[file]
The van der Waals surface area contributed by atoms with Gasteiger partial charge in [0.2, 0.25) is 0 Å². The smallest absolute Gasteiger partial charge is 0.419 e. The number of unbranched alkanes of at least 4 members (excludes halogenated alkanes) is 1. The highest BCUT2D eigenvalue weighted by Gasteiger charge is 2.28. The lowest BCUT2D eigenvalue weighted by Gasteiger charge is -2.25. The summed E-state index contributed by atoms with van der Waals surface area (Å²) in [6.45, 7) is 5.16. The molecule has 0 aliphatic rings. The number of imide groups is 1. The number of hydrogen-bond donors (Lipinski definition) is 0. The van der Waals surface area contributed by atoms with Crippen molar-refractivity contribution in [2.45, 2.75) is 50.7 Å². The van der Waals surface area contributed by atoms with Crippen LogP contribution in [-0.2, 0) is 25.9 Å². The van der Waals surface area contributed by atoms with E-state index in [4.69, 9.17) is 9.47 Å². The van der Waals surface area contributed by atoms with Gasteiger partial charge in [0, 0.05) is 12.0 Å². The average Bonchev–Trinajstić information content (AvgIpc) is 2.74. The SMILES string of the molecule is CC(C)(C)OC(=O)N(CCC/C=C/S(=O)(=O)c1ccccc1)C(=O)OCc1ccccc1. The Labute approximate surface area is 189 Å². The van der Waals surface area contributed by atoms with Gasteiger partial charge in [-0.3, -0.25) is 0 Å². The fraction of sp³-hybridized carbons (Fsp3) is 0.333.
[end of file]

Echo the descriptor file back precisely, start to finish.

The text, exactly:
The van der Waals surface area contributed by atoms with Gasteiger partial charge in [0.2, 0.25) is 0 Å². The smallest absolute Gasteiger partial charge is 0.419 e. The number of unbranched alkanes of at least 4 members (excludes halogenated alkanes) is 1. The highest BCUT2D eigenvalue weighted by Gasteiger charge is 2.28. The lowest BCUT2D eigenvalue weighted by Gasteiger charge is -2.25. The summed E-state index contributed by atoms with van der Waals surface area (Å²) in [6.45, 7) is 5.16. The molecule has 0 aliphatic rings. The number of imide groups is 1. The number of hydrogen-bond donors (Lipinski definition) is 0. The van der Waals surface area contributed by atoms with Crippen molar-refractivity contribution in [2.45, 2.75) is 50.7 Å². The van der Waals surface area contributed by atoms with Crippen LogP contribution in [-0.2, 0) is 25.9 Å². The van der Waals surface area contributed by atoms with E-state index in [4.69, 9.17) is 9.47 Å². The van der Waals surface area contributed by atoms with Gasteiger partial charge in [0, 0.05) is 12.0 Å². The average Bonchev–Trinajstić information content (AvgIpc) is 2.74. The SMILES string of the molecule is CC(C)(C)OC(=O)N(CCC/C=C/S(=O)(=O)c1ccccc1)C(=O)OCc1ccccc1. The Labute approximate surface area is 189 Å². The van der Waals surface area contributed by atoms with Gasteiger partial charge in [-0.3, -0.25) is 0 Å². The fraction of sp³-hybridized carbons (Fsp3) is 0.333.